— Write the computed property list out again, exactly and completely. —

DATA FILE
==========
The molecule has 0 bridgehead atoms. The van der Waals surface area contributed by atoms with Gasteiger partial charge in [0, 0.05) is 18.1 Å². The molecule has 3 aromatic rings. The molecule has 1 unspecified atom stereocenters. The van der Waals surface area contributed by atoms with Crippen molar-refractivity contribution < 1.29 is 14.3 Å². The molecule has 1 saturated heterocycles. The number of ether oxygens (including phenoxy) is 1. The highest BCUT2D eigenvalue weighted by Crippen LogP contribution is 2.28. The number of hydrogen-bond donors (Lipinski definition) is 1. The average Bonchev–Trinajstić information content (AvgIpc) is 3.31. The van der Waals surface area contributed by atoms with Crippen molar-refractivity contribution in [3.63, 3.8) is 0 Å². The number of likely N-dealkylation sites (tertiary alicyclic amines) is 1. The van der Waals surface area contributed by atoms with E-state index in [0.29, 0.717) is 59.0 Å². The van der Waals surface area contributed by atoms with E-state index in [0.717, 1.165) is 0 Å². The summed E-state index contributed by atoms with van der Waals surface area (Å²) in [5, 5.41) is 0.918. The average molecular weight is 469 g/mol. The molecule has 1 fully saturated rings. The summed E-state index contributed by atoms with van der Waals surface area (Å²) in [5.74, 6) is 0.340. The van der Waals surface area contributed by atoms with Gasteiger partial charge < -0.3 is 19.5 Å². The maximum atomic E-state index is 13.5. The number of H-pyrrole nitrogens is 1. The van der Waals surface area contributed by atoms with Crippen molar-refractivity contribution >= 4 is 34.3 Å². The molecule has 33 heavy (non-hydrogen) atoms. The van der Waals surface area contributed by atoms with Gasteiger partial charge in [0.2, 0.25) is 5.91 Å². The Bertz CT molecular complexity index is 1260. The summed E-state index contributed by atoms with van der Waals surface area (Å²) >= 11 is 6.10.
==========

The molecule has 0 bridgehead atoms. The van der Waals surface area contributed by atoms with Gasteiger partial charge in [0, 0.05) is 18.1 Å². The molecule has 3 aromatic rings. The molecule has 1 unspecified atom stereocenters. The van der Waals surface area contributed by atoms with Crippen molar-refractivity contribution < 1.29 is 14.3 Å². The molecule has 1 saturated heterocycles. The number of ether oxygens (including phenoxy) is 1. The highest BCUT2D eigenvalue weighted by Crippen LogP contribution is 2.28. The number of hydrogen-bond donors (Lipinski definition) is 1. The average Bonchev–Trinajstić information content (AvgIpc) is 3.31. The van der Waals surface area contributed by atoms with Crippen molar-refractivity contribution in [3.63, 3.8) is 0 Å². The number of likely N-dealkylation sites (tertiary alicyclic amines) is 1. The van der Waals surface area contributed by atoms with E-state index in [0.29, 0.717) is 59.0 Å². The van der Waals surface area contributed by atoms with E-state index in [0.717, 1.165) is 0 Å². The summed E-state index contributed by atoms with van der Waals surface area (Å²) in [5, 5.41) is 0.918. The average molecular weight is 469 g/mol. The molecule has 1 fully saturated rings. The summed E-state index contributed by atoms with van der Waals surface area (Å²) in [5.74, 6) is 0.340. The van der Waals surface area contributed by atoms with Gasteiger partial charge < -0.3 is 19.5 Å². The maximum atomic E-state index is 13.5. The number of H-pyrrole nitrogens is 1. The van der Waals surface area contributed by atoms with Crippen molar-refractivity contribution >= 4 is 34.3 Å². The molecule has 33 heavy (non-hydrogen) atoms. The van der Waals surface area contributed by atoms with Gasteiger partial charge in [0.2, 0.25) is 5.91 Å². The Bertz CT molecular complexity index is 1260. The summed E-state index contributed by atoms with van der Waals surface area (Å²) >= 11 is 6.10.